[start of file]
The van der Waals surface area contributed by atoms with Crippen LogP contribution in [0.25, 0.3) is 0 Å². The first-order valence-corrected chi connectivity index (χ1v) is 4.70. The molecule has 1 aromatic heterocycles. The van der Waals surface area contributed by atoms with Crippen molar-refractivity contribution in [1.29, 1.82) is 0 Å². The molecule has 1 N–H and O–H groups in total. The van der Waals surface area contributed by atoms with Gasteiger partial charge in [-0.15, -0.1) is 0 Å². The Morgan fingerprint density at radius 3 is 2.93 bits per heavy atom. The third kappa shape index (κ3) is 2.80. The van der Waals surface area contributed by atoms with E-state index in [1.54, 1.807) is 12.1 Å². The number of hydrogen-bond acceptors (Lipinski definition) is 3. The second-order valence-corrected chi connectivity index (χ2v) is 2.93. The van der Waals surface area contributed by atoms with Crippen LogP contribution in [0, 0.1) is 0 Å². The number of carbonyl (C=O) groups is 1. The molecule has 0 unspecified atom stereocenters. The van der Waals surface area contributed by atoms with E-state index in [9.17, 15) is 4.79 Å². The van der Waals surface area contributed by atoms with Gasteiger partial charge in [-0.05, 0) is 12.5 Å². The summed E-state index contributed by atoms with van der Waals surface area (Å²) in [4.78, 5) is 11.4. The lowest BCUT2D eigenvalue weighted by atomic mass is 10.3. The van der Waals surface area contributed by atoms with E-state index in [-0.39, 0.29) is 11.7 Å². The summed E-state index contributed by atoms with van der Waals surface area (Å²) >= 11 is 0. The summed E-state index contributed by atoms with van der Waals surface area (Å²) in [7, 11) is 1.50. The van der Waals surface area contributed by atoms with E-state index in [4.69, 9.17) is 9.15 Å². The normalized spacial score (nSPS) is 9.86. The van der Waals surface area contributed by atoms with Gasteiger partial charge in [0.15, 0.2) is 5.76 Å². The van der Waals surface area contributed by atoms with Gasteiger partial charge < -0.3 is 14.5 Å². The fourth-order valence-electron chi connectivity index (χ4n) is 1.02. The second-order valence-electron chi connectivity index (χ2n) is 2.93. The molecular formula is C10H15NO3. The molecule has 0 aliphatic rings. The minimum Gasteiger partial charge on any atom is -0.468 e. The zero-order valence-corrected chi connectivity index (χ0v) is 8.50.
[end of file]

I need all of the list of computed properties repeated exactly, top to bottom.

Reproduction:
The van der Waals surface area contributed by atoms with Crippen LogP contribution in [0.25, 0.3) is 0 Å². The first-order valence-corrected chi connectivity index (χ1v) is 4.70. The molecule has 1 aromatic heterocycles. The van der Waals surface area contributed by atoms with Crippen molar-refractivity contribution in [1.29, 1.82) is 0 Å². The molecule has 1 N–H and O–H groups in total. The van der Waals surface area contributed by atoms with Gasteiger partial charge in [-0.15, -0.1) is 0 Å². The Morgan fingerprint density at radius 3 is 2.93 bits per heavy atom. The third kappa shape index (κ3) is 2.80. The van der Waals surface area contributed by atoms with E-state index in [1.54, 1.807) is 12.1 Å². The number of hydrogen-bond acceptors (Lipinski definition) is 3. The second-order valence-corrected chi connectivity index (χ2v) is 2.93. The van der Waals surface area contributed by atoms with Crippen LogP contribution in [0, 0.1) is 0 Å². The number of carbonyl (C=O) groups is 1. The molecule has 0 unspecified atom stereocenters. The van der Waals surface area contributed by atoms with E-state index in [9.17, 15) is 4.79 Å². The van der Waals surface area contributed by atoms with Gasteiger partial charge in [-0.05, 0) is 12.5 Å². The summed E-state index contributed by atoms with van der Waals surface area (Å²) in [4.78, 5) is 11.4. The lowest BCUT2D eigenvalue weighted by atomic mass is 10.3. The van der Waals surface area contributed by atoms with E-state index in [-0.39, 0.29) is 11.7 Å². The summed E-state index contributed by atoms with van der Waals surface area (Å²) >= 11 is 0. The summed E-state index contributed by atoms with van der Waals surface area (Å²) in [7, 11) is 1.50. The van der Waals surface area contributed by atoms with E-state index in [4.69, 9.17) is 9.15 Å². The normalized spacial score (nSPS) is 9.86. The van der Waals surface area contributed by atoms with Gasteiger partial charge in [0.15, 0.2) is 5.76 Å². The van der Waals surface area contributed by atoms with Gasteiger partial charge < -0.3 is 14.5 Å². The fourth-order valence-electron chi connectivity index (χ4n) is 1.02. The second-order valence-electron chi connectivity index (χ2n) is 2.93. The molecular formula is C10H15NO3. The molecule has 0 aliphatic rings. The minimum Gasteiger partial charge on any atom is -0.468 e. The zero-order valence-corrected chi connectivity index (χ0v) is 8.50.